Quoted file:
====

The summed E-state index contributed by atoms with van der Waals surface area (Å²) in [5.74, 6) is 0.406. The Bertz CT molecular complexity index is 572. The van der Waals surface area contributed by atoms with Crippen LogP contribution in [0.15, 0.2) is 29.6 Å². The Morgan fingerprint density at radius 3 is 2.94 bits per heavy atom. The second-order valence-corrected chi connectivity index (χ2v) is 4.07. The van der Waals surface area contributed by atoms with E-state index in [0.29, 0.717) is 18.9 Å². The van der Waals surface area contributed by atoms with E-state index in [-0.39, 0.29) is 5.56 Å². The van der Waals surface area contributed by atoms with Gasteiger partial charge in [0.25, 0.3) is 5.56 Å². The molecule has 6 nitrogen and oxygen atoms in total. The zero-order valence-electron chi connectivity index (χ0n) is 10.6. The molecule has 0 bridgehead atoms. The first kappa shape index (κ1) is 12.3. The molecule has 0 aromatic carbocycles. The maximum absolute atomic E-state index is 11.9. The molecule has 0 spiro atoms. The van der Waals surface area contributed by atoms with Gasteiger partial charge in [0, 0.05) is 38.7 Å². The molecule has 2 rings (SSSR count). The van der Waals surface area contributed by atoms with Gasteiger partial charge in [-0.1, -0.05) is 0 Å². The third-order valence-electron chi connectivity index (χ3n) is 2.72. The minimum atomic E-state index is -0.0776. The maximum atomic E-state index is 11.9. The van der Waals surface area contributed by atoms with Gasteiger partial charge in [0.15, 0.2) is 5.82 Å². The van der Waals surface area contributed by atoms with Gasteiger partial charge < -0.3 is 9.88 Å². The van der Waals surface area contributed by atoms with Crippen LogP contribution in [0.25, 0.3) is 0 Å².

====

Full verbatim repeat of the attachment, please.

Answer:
The summed E-state index contributed by atoms with van der Waals surface area (Å²) in [5.74, 6) is 0.406. The Bertz CT molecular complexity index is 572. The van der Waals surface area contributed by atoms with Crippen LogP contribution in [0.15, 0.2) is 29.6 Å². The Morgan fingerprint density at radius 3 is 2.94 bits per heavy atom. The second-order valence-corrected chi connectivity index (χ2v) is 4.07. The van der Waals surface area contributed by atoms with E-state index in [0.29, 0.717) is 18.9 Å². The van der Waals surface area contributed by atoms with E-state index in [-0.39, 0.29) is 5.56 Å². The van der Waals surface area contributed by atoms with Gasteiger partial charge in [0.25, 0.3) is 5.56 Å². The molecule has 6 nitrogen and oxygen atoms in total. The zero-order valence-electron chi connectivity index (χ0n) is 10.6. The molecule has 0 bridgehead atoms. The first kappa shape index (κ1) is 12.3. The molecule has 0 aromatic carbocycles. The maximum absolute atomic E-state index is 11.9. The molecule has 0 spiro atoms. The van der Waals surface area contributed by atoms with Gasteiger partial charge in [0, 0.05) is 38.7 Å². The molecule has 2 rings (SSSR count). The van der Waals surface area contributed by atoms with Gasteiger partial charge in [-0.1, -0.05) is 0 Å². The third-order valence-electron chi connectivity index (χ3n) is 2.72. The minimum atomic E-state index is -0.0776. The maximum atomic E-state index is 11.9. The van der Waals surface area contributed by atoms with Gasteiger partial charge in [0.15, 0.2) is 5.82 Å². The van der Waals surface area contributed by atoms with Gasteiger partial charge < -0.3 is 9.88 Å². The van der Waals surface area contributed by atoms with Crippen LogP contribution in [0.25, 0.3) is 0 Å².